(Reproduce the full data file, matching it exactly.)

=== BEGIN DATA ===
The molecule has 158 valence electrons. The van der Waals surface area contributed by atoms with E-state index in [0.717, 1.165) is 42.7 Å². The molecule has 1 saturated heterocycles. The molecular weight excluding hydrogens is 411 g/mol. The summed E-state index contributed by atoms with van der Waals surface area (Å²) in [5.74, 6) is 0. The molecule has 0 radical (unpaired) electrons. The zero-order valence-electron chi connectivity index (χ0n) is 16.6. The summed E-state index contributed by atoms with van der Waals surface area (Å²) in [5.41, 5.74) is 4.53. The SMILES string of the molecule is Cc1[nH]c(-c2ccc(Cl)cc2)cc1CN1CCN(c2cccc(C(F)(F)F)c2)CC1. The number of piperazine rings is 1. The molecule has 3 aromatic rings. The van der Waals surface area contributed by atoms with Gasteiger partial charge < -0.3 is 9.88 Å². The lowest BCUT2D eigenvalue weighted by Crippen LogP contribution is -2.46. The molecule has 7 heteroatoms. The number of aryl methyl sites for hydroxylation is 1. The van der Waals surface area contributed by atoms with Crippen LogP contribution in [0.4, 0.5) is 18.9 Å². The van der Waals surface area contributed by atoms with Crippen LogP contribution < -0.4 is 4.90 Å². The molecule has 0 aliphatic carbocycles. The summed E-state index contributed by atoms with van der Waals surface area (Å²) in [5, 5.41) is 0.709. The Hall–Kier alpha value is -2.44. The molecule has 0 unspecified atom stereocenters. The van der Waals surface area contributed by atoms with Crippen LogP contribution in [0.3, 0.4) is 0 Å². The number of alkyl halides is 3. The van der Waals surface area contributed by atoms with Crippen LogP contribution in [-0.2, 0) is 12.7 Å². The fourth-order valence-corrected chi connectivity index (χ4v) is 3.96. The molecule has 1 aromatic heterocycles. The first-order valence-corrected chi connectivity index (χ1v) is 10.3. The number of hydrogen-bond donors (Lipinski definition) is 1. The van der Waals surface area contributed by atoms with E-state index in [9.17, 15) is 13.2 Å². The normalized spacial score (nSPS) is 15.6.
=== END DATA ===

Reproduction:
The molecule has 158 valence electrons. The van der Waals surface area contributed by atoms with E-state index in [0.717, 1.165) is 42.7 Å². The molecule has 1 saturated heterocycles. The molecular weight excluding hydrogens is 411 g/mol. The summed E-state index contributed by atoms with van der Waals surface area (Å²) in [5.74, 6) is 0. The molecule has 0 radical (unpaired) electrons. The zero-order valence-electron chi connectivity index (χ0n) is 16.6. The summed E-state index contributed by atoms with van der Waals surface area (Å²) in [5.41, 5.74) is 4.53. The SMILES string of the molecule is Cc1[nH]c(-c2ccc(Cl)cc2)cc1CN1CCN(c2cccc(C(F)(F)F)c2)CC1. The number of piperazine rings is 1. The molecule has 3 aromatic rings. The van der Waals surface area contributed by atoms with Gasteiger partial charge < -0.3 is 9.88 Å². The lowest BCUT2D eigenvalue weighted by Crippen LogP contribution is -2.46. The molecule has 7 heteroatoms. The number of aryl methyl sites for hydroxylation is 1. The van der Waals surface area contributed by atoms with Crippen LogP contribution in [0.4, 0.5) is 18.9 Å². The van der Waals surface area contributed by atoms with Crippen LogP contribution < -0.4 is 4.90 Å². The molecule has 0 aliphatic carbocycles. The summed E-state index contributed by atoms with van der Waals surface area (Å²) in [5, 5.41) is 0.709. The Hall–Kier alpha value is -2.44. The molecule has 0 unspecified atom stereocenters. The van der Waals surface area contributed by atoms with Crippen LogP contribution in [0.3, 0.4) is 0 Å². The number of alkyl halides is 3. The van der Waals surface area contributed by atoms with Crippen LogP contribution in [-0.2, 0) is 12.7 Å². The fourth-order valence-corrected chi connectivity index (χ4v) is 3.96. The molecule has 1 aromatic heterocycles. The first-order valence-corrected chi connectivity index (χ1v) is 10.3. The number of hydrogen-bond donors (Lipinski definition) is 1. The van der Waals surface area contributed by atoms with E-state index in [9.17, 15) is 13.2 Å². The normalized spacial score (nSPS) is 15.6.